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Socialist Prime Minister Antonio Costa, who has been in power since 2015, topped the results of Sunday’s assembly elections in Portugal, which marked a turning point for the far right in a referendum and did not exclude the country from politics. Turmoil.
Abandoned by allies of the far left and called for early elections, Costa may not be able to secure an absolute majority as in previous elections.
The 60-year-old said he would have to negotiate harder to get the support he needs in parliament to stay in office.
Exit polls suggest Socialist Party is leading with 37 to 42.5 percent of the vote and 100 to 118 out of 230. Previous elections in 2019 (36, 3 percent and 108 delegates).
Parliament appears to be generally controlled by the left, with the Left Bloc winning three to ten seats and the Socialist-Green Alliance three to eight seats.
The opposition Social Democrats, led by former Porto mayor Rui Rio, came in second with 27 to 35 percent of the vote and 75 to 95 percent of the delegates.
Extreme right penetration
According to the far-right “Shika” party, led by Andre Ventura, it will win 6 to 14 seats with 8.5 percent of the vote, and could become the country’s third-largest political force as its representation was low in the last election. To a spouse.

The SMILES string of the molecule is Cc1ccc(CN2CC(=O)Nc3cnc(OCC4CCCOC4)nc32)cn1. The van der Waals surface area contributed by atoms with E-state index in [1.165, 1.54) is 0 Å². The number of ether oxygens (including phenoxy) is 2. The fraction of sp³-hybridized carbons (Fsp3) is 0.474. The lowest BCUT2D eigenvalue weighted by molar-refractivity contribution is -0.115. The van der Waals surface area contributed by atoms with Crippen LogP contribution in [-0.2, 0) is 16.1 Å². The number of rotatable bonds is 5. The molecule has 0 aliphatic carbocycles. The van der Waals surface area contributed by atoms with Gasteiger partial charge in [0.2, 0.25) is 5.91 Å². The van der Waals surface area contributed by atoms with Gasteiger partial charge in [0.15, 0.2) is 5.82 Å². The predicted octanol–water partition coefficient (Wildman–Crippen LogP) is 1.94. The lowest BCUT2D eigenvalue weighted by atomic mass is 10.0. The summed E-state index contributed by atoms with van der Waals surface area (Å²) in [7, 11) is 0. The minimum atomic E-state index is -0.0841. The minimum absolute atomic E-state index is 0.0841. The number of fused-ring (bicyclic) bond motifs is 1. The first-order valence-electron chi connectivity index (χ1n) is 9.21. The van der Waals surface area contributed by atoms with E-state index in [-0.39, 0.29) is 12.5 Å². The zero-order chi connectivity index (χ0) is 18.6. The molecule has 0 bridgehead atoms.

Costa insists that he has “turned to austerity” in the budget imposed by the right, thanks to the historic alliance he has formed with the two forms of the extreme left, the Black and Communists and the Greens.
But while his minority government was working to “turn the tide of the epidemic” due to the registered vaccination campaign and receiving European funding as part of a post-Govt recovery plan, both of his allies rejected his draft budget for 2022. Called for early legislative elections.
‘Lack of sense of responsibility’
“I hope it’s safe for everyone to go to the polls,” Costa said, adding that about 300,000 people voted in the pre – poll held last weekend due to the health crisis, with a total population of 10 million in Portugal.
In Lisbon, 68-year-old retired carpenter Manuel Pinto told the AFP: “I voted for the Socialists because they were needed at this difficult time.”
Despite the “some disappointments” in the Socialist Party, political expert Marina Costa Lobo described the majority of voters as “more talented and experienced than Rio”.
Antonio Costa Pinto, a researcher at the University of Lisbon’s Institute of Social Sciences, says Portugal’s political future looks “uncertain.”
Despite the failure of recent budget talks, Costa may seek to rebuild the left-wing union, calling for more efforts to improve purchasing power and public services due to the “lack of sense of responsibility” of his two former allies. .
He may talk to his opponent, Roy Rio, and negotiate with him about the Social Democrats’ abstention from voting on the general budget and try to make sure it is accepted as soon as possible.
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